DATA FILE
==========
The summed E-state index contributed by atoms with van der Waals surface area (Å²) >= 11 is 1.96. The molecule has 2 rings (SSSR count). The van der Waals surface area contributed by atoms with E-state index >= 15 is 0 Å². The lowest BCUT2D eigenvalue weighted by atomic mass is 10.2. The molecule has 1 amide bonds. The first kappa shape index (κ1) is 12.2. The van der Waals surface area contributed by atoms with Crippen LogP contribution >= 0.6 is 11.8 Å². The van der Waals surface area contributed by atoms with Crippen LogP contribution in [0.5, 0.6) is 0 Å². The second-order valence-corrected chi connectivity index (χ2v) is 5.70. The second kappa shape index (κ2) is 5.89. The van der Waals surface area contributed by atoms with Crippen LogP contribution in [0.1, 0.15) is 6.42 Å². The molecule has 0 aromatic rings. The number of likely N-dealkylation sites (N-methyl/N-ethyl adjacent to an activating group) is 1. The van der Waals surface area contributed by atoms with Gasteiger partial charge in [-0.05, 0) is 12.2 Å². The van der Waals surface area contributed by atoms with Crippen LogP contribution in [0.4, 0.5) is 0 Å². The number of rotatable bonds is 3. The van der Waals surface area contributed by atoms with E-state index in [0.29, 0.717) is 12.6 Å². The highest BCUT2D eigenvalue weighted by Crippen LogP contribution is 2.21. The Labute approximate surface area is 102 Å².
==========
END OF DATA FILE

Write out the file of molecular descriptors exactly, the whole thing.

The summed E-state index contributed by atoms with van der Waals surface area (Å²) >= 11 is 1.96. The molecule has 2 rings (SSSR count). The van der Waals surface area contributed by atoms with E-state index >= 15 is 0 Å². The lowest BCUT2D eigenvalue weighted by atomic mass is 10.2. The molecule has 1 amide bonds. The first kappa shape index (κ1) is 12.2. The van der Waals surface area contributed by atoms with Crippen LogP contribution >= 0.6 is 11.8 Å². The van der Waals surface area contributed by atoms with Crippen LogP contribution in [0.5, 0.6) is 0 Å². The second-order valence-corrected chi connectivity index (χ2v) is 5.70. The second kappa shape index (κ2) is 5.89. The van der Waals surface area contributed by atoms with Crippen LogP contribution in [0.1, 0.15) is 6.42 Å². The molecule has 0 aromatic rings. The number of likely N-dealkylation sites (N-methyl/N-ethyl adjacent to an activating group) is 1. The van der Waals surface area contributed by atoms with Gasteiger partial charge in [-0.05, 0) is 12.2 Å². The van der Waals surface area contributed by atoms with Crippen LogP contribution in [0.4, 0.5) is 0 Å². The number of rotatable bonds is 3. The van der Waals surface area contributed by atoms with E-state index in [0.29, 0.717) is 12.6 Å². The highest BCUT2D eigenvalue weighted by Crippen LogP contribution is 2.21. The Labute approximate surface area is 102 Å².